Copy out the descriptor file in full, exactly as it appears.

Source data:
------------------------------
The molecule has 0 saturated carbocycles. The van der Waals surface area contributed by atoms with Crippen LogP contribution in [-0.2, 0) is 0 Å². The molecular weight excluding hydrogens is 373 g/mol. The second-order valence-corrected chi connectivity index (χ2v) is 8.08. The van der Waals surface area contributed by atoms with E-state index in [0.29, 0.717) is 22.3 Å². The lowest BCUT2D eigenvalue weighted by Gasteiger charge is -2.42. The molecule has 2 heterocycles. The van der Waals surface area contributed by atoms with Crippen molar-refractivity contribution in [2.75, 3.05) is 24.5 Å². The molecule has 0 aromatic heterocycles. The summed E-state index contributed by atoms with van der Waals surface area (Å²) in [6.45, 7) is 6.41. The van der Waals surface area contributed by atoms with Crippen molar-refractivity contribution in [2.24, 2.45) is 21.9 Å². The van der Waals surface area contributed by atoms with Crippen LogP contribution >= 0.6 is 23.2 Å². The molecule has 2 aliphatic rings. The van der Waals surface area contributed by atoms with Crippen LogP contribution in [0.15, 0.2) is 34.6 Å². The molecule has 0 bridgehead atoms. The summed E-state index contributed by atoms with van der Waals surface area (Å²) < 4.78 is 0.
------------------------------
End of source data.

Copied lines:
The molecule has 0 saturated carbocycles. The van der Waals surface area contributed by atoms with Crippen LogP contribution in [-0.2, 0) is 0 Å². The molecular weight excluding hydrogens is 373 g/mol. The second-order valence-corrected chi connectivity index (χ2v) is 8.08. The van der Waals surface area contributed by atoms with E-state index in [0.29, 0.717) is 22.3 Å². The lowest BCUT2D eigenvalue weighted by Gasteiger charge is -2.42. The molecule has 2 heterocycles. The van der Waals surface area contributed by atoms with Crippen molar-refractivity contribution in [2.75, 3.05) is 24.5 Å². The molecule has 0 aromatic heterocycles. The summed E-state index contributed by atoms with van der Waals surface area (Å²) in [6.45, 7) is 6.41. The van der Waals surface area contributed by atoms with Crippen molar-refractivity contribution in [2.24, 2.45) is 21.9 Å². The van der Waals surface area contributed by atoms with Crippen LogP contribution >= 0.6 is 23.2 Å². The molecule has 2 aliphatic rings. The van der Waals surface area contributed by atoms with Crippen LogP contribution in [0.15, 0.2) is 34.6 Å². The molecule has 0 bridgehead atoms. The summed E-state index contributed by atoms with van der Waals surface area (Å²) < 4.78 is 0.